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BRIEF: The Science of an Airy Meringue -- With Chickpeas

BRIEF: The Science of an Airy Meringue -- With Chickpeas

The vegan substitute works just as well as egg whites.

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 Alpha via Flicker

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Wednesday, April 5, 2017 - 15:15

Marcus Woo, Contributor

(Inside Science) -- There's nothing quite like the sweet, delicate airiness of a meringue. You can make it yourself by whipping together egg whites and sugar, with an optional dash of cream of tartar. When you beat the egg whites, the proteins unfold into a network that holds the newly formed air bubbles. The whites are 90 percent water, which dissolves the sugar and creates a kind of glue that keeps the foam together. Still, the foam might collapse -- which is why many recipes include an acid like cream of tartar. The acid helps the proteins unfold more easily and holds the network structure in place. When you bake the foam, the egg white proteins change irreversibly, becoming solid.

But say you're vegan, or are simply out of eggs. What to do? Substitute chickpea liquid, it turns out. As vegan chefs have found, you can just use the liquid in a can of chickpeas, which are also called garbanzo beans. The liquid contains starch, proteins, and a type of foaming agent called saponin. One side of the saponin molecule clings to water while the other side doesn't. Similar to the way soap makes bubbles, the molecule forms a barrier between water and air, reinforcing the bubbles in a foam.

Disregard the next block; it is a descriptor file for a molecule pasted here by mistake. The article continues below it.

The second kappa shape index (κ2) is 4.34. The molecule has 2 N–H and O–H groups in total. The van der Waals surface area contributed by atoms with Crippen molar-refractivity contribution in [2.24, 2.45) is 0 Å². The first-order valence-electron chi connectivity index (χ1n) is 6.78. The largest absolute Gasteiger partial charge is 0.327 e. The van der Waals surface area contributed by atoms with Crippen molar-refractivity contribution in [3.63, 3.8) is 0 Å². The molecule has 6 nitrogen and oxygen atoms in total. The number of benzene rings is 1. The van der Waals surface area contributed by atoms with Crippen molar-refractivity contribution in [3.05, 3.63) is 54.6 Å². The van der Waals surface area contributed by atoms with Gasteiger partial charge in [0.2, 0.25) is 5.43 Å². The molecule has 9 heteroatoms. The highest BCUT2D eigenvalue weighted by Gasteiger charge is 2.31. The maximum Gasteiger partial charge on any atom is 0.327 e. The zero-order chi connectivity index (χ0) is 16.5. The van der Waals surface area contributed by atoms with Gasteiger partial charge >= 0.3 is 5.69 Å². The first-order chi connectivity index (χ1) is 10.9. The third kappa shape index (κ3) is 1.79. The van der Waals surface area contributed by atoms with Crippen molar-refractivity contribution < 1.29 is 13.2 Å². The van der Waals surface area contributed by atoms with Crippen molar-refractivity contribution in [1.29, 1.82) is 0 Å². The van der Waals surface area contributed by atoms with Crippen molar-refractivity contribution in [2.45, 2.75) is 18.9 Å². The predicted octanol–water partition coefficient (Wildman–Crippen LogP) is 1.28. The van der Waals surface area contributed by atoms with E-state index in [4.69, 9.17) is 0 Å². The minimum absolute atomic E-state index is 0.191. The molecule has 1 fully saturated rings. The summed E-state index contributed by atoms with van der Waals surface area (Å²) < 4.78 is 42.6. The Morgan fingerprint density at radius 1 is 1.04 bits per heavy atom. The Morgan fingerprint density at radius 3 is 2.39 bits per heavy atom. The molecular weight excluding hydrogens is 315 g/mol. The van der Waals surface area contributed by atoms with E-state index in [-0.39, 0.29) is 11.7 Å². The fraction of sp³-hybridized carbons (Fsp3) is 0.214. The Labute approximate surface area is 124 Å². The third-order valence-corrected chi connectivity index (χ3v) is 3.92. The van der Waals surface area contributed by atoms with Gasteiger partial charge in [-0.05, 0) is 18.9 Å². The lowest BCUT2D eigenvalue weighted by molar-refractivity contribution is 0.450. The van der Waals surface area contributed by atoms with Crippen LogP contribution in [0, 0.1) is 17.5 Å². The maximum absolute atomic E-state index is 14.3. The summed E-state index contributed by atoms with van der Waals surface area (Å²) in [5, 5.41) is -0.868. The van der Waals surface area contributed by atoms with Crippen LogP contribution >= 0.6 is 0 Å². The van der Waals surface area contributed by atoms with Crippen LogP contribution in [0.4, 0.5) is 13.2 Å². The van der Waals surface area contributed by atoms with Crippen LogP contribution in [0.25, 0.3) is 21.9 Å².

And don't worry -- your meringue won't taste like hummus. In a taste test, Minh Vy Tran Nguyen and Eric Stemp of Mount Saint Mary's University in Los Angeles found that most test subjects couldn't tell the difference. "That was the real surprise," Stemp said at a meeting of the American Chemical Society in San Francisco this week. "That's not always the case when looking at food substitutes."

Next, the researchers want to probe the properties of the molecules in egg whites and chickpea liquid -- and identify what gives meringue its magic. 

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Author Bio & Story Archive

Marcus Woo is a freelance science writer based in the San Francisco Bay Area who has written for Wired, BBC Earth, BBC Future, National Geographic, New Scientist, Slate, Discover, and other outlets.